"Qigong Illustrated" by Marietta resident Christina Barea provides an in-depth view of the exercise. Certified in qigong in 2003, Barea said she became aware of exercise through tai chi, which she had been practicing for 12 years. "It's been a journey," she said.
At first glance, the exercise might resemble yoga. Barea says core concepts are similar in the sense that there is an integration of the body with a moving pattern and visualization. However, she says the difference between the two is constant movement.
"We go into a posture and hold that posture for a certain amount of time while breathing, and then move on into the next posture (in yoga)," she said. "Qigong tends to be more dynamic."
Barea said "thousands" of types of the exercise exist. She said, "We want to move the body in harmony with a specific breathing pattern while holding on to a visualization.
"If you think of qi (pronounced "chi"), (it) is the energy," she continues. "If you think of qi as water, you want that water to be constantly moving."
She said where qi flows, disease does not set in. "We want to have that water essence flowing throughout the body," she said.
Barea teaches classes at The Rising Lotus Qigong, located at 4360 Georgetown Square, Suite 814, in Dunwoody. She said she has nearly 100 clients. She said they have claimed various health benefits from the practice of qigong, including lowered cholesterol and being able to breath on their own without an oxygen support system.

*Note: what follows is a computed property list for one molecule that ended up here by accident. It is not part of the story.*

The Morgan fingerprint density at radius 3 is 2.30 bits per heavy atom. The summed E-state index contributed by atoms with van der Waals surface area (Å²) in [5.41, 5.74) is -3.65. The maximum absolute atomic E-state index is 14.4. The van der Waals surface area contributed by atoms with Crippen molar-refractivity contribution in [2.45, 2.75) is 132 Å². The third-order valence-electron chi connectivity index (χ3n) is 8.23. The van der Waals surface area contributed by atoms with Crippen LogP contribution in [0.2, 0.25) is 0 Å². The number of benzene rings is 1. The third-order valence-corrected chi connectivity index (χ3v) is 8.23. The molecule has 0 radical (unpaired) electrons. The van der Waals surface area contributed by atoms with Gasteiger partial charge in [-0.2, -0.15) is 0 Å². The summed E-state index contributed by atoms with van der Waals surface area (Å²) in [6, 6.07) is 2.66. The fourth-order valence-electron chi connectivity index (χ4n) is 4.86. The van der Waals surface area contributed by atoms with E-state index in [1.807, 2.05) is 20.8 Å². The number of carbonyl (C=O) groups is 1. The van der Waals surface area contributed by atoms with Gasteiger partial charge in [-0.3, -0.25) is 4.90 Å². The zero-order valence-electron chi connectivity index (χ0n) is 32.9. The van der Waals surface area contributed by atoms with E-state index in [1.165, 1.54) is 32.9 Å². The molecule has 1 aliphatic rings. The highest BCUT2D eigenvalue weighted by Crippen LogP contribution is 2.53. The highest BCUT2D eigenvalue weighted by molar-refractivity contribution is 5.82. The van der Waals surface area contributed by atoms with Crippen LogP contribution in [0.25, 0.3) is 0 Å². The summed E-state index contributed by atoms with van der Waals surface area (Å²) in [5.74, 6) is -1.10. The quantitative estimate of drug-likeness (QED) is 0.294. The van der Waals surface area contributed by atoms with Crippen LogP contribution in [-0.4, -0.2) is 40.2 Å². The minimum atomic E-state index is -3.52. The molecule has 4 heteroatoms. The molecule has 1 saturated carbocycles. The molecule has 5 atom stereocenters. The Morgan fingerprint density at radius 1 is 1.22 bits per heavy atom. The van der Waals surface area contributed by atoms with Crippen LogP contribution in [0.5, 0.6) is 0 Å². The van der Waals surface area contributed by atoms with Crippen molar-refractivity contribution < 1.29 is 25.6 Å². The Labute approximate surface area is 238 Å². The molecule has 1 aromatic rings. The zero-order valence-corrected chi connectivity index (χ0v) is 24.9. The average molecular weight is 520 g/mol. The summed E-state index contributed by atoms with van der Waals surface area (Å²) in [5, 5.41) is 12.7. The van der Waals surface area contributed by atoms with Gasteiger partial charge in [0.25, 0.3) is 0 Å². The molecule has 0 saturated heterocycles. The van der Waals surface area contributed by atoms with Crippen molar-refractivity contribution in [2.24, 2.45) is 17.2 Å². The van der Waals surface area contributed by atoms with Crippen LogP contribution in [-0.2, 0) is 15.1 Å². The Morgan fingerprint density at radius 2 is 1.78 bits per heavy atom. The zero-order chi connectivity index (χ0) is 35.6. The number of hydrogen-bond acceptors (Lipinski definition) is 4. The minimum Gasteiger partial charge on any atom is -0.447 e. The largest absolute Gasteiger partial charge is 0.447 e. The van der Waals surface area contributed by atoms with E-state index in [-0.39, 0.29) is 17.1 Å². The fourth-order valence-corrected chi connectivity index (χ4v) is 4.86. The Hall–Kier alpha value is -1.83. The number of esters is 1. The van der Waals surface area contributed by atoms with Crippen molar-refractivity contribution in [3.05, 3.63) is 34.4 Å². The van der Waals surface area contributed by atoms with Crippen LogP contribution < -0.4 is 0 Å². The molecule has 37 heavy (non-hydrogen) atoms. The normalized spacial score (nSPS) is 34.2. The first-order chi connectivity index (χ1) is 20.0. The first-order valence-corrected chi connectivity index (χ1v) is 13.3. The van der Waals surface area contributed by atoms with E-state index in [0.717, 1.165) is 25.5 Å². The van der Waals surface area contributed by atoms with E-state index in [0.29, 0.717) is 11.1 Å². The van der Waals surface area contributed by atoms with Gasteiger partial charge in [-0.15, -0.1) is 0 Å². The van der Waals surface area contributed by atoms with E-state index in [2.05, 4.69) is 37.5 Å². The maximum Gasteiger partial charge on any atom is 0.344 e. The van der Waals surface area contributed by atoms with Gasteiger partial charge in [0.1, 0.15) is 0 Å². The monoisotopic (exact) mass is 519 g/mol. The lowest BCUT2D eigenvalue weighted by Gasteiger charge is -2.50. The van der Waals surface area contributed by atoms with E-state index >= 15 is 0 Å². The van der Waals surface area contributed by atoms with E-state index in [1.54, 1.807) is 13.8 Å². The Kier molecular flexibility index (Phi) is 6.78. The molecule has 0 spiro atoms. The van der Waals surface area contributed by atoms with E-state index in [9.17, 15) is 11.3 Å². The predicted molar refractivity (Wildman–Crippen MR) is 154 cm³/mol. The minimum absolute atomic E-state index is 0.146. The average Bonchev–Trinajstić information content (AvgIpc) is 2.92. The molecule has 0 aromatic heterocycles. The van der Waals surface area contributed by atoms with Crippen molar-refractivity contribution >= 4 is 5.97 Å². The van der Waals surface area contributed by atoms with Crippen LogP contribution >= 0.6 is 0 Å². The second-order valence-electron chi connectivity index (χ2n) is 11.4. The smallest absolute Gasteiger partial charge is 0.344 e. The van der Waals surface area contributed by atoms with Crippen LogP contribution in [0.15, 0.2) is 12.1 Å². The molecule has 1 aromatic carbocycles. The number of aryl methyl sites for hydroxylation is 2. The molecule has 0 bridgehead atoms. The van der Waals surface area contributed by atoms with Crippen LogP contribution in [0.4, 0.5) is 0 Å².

She notes one client, a smoker, had open heart surgery and was told she would have to use an inhaler for the rest of her life. Barea said qigong classes were recommended to her client. After four months of the qigong, the client no longer had to use an inhaler.
"(The client) said to herself, 'I am determined. I am not going to be dependent on this inhaler and I am going to get strong again.' And she did," Barea said, who added that her client never missed a class. "In four months, she was feeling better than she did before she went to surgery."
Of the health benefits, Barea says it doesn't take long to make a difference in one's health. "It's very accessible and easy to tailor to different body types and conditions," she said.
Personally, Barea said she has no health concerns, is rarely sick and does not have to take medicine regularly. She leads an active lifestyle but said, "I really have to credit my overall health to the practice of qigong and tai chi. Its just amazing."
As a Daoist priest, Barea says the religion and exercise are closely related, as they are both based out of China. "The development of qigong is, or was, very closely related to people who were practicing Daoism," she said.
Barea says Daoism balances the richness of qigong. She says the exercise has a martial, spiritual and health application. "What I feel right now is that I have a global perspective of the richness of this practice of integrating the body, the breath and the mind - all areas and levels at the same time," she said.
For more information, visit www.therisinglotus.com or contact Barea at (408) 220-4923 or Christina@therisinglotus.com.